To connect with self, one of ter Kuile’s suggested rituals is what he calls “sacred reading”. Since I love reading, and you probably do too or you wouldn’t be reading this blog, I’ll describe this one in a little detail.
Sacred reading is the act, and maybe the art, of deeply analyzing a piece of text. It might be a single sentence, a paragraph, or a whole chapter. The point is to engage with the text, wrestle with it in order to understand fully and deeply what the text means, and specifically what it means to us. ter Kuile points to ancient religious techniques for doing this type of reading. Lectio divina, or “divine reading” in Latin, is one of them. It goes like this:
- First, we ask what is the literal meaning of the text, what is it telling us, what is happening in the narrative at this point in the text?
- Second, what is the metaphorical meaning of the text? Are there images or allegories that layer on a richer, deeper meaning?
- In the third step, we ask what the text means for us personally. As we reflect on the text, does it spark any emotional reactions, or trigger any memories, thoughts or ideas?
- The fourth step of lectio divina is to identify what the text calls us to do. Does it inspire us, or prod us into taking some action, or changing our behavior in some way?
OK, so what kinds of texts should we choose for sacred reading? Traditionally lectio divina and similar practices were applied to the Bible, the Qur’an, the Bhagavad Gita, or other religious texts. But ter Kuile says we can make any text sacred, and that what makes it sacred is not official designation by religious leaders, but by us simply choosing a text and treating it as sacred. He’s chosen to make J.K. Rowling’s Harry Potter books sacred. In fact, he’s created a podcast called Harry Potter and the Sacred Text that’s worth a listen to get a better understanding of this type of reading. It’s actually quite fun to hear Harry Potter analyzed this way. You could choose Jane Eyre as a sacred text, or The Adventures of Sherlock Holmes, or The Little Prince, or the lyrics to a favorite song, or any other text you like.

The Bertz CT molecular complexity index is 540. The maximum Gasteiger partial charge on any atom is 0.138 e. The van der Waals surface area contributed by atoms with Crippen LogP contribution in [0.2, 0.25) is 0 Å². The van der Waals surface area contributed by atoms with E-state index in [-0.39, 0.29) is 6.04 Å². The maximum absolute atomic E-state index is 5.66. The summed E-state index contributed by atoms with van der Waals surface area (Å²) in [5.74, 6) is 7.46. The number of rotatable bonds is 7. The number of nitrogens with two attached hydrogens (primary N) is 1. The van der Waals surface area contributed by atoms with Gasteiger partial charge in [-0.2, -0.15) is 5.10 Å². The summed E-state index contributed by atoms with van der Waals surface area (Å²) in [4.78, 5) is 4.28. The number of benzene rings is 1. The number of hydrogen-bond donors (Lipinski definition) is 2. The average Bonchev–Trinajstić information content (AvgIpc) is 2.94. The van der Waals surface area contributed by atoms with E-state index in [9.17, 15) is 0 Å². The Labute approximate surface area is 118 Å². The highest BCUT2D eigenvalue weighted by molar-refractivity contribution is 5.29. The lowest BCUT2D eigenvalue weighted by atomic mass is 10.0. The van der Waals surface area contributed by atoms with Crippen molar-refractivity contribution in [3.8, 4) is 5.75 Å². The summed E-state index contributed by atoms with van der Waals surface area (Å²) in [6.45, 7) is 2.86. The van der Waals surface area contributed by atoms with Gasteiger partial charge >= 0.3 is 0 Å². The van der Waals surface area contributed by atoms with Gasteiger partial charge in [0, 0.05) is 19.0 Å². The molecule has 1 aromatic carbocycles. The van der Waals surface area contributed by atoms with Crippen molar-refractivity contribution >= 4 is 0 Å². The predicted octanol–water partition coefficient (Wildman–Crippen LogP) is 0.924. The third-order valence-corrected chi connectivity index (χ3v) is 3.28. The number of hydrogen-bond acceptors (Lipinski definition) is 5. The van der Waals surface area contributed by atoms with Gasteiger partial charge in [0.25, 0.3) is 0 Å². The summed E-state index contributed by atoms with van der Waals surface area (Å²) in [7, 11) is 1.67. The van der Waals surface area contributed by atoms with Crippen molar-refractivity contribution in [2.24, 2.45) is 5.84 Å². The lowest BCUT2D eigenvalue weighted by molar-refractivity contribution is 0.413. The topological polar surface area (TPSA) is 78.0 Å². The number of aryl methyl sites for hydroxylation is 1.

Although ter Kuile uses sacred reading as a ritual to help us build connection with ourselves, it seems like it could help us build connections with others too. I could easily see using these approaches at book clubs, for example.
For connecting with nature, one ritual ter Kuile recommends is celebrating the seasons. I think I’m already close to having a ritual of my own in this area. To mark the arrival of spring, I like to stroll around the main quad at the University of Washington in Seattle. The quad is lined with beautiful old cherry trees that blossom spectacularly in late March or early April. I’d previously thought of this as just a personal tradition, but I do go there with intention and attention. Due to the COVID pandemic, I haven’t been able to do this for the past couple of years so repetition has suffered a bit. Maybe I should start thinking of this as a ritual. One that I’m eager to resume.
The last type of connection, connecting with transcendence, is where the book got a little murky for me. That’s probably because the idea of transcendence is itself a little murky. I think it means “something larger than ourselves.” Bat what? For religious believers, that larger thing is usually a God or gods. Sometimes you get that feeling of connecting to something larger than yourself with a group of people, by being part of a team at work, for example, or singing in a choir, or playing on a sports team. Some people might feel like the flow state, where you’re so absorbed in an activity that you lose track of time, is transcendent. I agree transcendence is important to finding meaning in our lives. I don’t know how to talk about it coherently.